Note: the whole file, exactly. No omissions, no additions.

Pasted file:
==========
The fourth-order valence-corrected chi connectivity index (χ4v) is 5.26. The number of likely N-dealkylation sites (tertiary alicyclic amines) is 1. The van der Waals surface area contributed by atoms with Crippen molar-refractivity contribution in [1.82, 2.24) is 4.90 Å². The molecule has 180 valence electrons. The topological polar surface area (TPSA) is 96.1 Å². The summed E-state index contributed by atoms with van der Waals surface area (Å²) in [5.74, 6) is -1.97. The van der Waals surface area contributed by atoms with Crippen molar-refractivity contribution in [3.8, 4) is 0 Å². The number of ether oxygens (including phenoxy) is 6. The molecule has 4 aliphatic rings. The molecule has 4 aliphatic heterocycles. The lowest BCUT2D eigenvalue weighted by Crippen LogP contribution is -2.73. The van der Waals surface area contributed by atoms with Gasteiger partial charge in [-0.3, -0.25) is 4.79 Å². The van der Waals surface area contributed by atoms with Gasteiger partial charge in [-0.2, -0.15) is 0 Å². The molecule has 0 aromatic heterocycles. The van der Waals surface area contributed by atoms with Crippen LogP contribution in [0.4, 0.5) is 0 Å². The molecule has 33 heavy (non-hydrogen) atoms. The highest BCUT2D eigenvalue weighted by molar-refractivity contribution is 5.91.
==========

The fourth-order valence-corrected chi connectivity index (χ4v) is 5.26. The number of likely N-dealkylation sites (tertiary alicyclic amines) is 1. The van der Waals surface area contributed by atoms with Crippen molar-refractivity contribution in [1.82, 2.24) is 4.90 Å². The molecule has 180 valence electrons. The topological polar surface area (TPSA) is 96.1 Å². The summed E-state index contributed by atoms with van der Waals surface area (Å²) in [5.74, 6) is -1.97. The van der Waals surface area contributed by atoms with Crippen molar-refractivity contribution in [3.8, 4) is 0 Å². The number of ether oxygens (including phenoxy) is 6. The molecule has 4 aliphatic rings. The molecule has 4 aliphatic heterocycles. The lowest BCUT2D eigenvalue weighted by Crippen LogP contribution is -2.73. The van der Waals surface area contributed by atoms with Gasteiger partial charge in [-0.3, -0.25) is 4.79 Å². The van der Waals surface area contributed by atoms with Gasteiger partial charge in [-0.2, -0.15) is 0 Å². The molecule has 0 aromatic heterocycles. The van der Waals surface area contributed by atoms with Crippen LogP contribution in [0.4, 0.5) is 0 Å². The molecule has 33 heavy (non-hydrogen) atoms. The highest BCUT2D eigenvalue weighted by molar-refractivity contribution is 5.91.